Quantifying climate, streamflow, and watershed control on water quality across Southeastern US watersheds

Sci Total Environ. 2020 Oct 15:739:139945. doi: 10.1016/j.scitotenv.2020.139945. Epub 2020 Jun 6.


Identification of the key variables that influence spatial variation in stream water quality is crucial for designing sustainable water management strategies. In this study, we investigated the key variables that influence the spatial variability of stream of water quality, across multiple watersheds. This study uses water quality data collected over 19 years for 59 watersheds located in the Southeast Atlantic region of the United States, which includes the states of North Carolina, South Carolina, and Georgia. A conceptual modeling framework was developed to understand the linkage between the long-term mean water quality constituents (Total nitrogen, Total phosphorus, Turbidity, and pH) and the watershed characteristics (e.g., topography, land use/cover, soil type), streamflow data, and climatic variables (precipitation and temperature). The modeling results suggest that not only anthropogenic variables influence the mean water quality constituents, but other watershed characteristics, such as soil properties, have a significant impact. The natural watershed characteristics explain most of the spatial variability in the mean Turbidity and pH values in streams. The modeling results also suggest that once land use and soil properties are considered, watershed topography has a limited role to explain the variation in the mean water quality. Overall, the developed watershed models can be used to forecast stream water-quality responses to future land use, climate, soil, and land management changes within the study area.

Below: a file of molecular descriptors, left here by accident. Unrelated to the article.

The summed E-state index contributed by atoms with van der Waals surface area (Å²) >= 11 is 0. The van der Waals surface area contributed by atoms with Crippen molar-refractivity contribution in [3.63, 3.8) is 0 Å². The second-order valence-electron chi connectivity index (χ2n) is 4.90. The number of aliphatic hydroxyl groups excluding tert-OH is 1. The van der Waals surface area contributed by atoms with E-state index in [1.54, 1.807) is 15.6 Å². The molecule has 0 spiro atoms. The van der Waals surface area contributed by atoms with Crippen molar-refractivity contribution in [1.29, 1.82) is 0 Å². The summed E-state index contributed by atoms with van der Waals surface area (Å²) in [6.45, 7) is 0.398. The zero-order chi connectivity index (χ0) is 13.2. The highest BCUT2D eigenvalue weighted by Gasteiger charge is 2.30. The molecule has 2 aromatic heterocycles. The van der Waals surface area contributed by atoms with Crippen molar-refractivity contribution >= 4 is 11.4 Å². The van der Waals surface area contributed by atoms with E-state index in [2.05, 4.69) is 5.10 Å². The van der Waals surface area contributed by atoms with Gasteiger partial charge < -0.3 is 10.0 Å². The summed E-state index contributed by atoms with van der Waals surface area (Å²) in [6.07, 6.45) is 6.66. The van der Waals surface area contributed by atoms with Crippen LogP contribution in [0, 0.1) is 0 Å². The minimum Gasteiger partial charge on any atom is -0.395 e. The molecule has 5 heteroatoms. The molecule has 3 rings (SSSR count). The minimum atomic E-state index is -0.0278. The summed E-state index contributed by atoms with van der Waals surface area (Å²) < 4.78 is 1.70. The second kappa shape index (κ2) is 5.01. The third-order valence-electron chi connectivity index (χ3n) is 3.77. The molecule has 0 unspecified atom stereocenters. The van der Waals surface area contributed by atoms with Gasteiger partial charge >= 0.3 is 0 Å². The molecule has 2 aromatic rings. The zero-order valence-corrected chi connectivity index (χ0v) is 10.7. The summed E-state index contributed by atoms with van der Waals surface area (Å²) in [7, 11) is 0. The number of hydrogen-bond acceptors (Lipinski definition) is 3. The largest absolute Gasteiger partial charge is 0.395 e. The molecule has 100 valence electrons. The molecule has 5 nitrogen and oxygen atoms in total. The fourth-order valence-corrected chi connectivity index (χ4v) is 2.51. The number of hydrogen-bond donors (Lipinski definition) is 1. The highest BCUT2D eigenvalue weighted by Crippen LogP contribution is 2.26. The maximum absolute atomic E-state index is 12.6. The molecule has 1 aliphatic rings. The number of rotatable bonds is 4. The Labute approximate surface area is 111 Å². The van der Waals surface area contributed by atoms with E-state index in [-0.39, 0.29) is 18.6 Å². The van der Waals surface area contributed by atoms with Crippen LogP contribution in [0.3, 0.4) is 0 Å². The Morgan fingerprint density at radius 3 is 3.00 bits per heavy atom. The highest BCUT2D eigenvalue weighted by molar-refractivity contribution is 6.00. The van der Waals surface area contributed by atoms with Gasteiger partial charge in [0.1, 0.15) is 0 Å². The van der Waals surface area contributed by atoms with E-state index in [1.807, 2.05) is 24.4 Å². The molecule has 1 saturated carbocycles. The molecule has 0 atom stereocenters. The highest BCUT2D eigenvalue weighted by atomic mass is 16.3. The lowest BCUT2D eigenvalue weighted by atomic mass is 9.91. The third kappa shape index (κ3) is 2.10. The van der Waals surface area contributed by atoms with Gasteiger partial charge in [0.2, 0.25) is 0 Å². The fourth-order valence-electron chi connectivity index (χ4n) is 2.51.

Keywords: Environmental management; Land use change; Pollution sources; Watershed characteristics.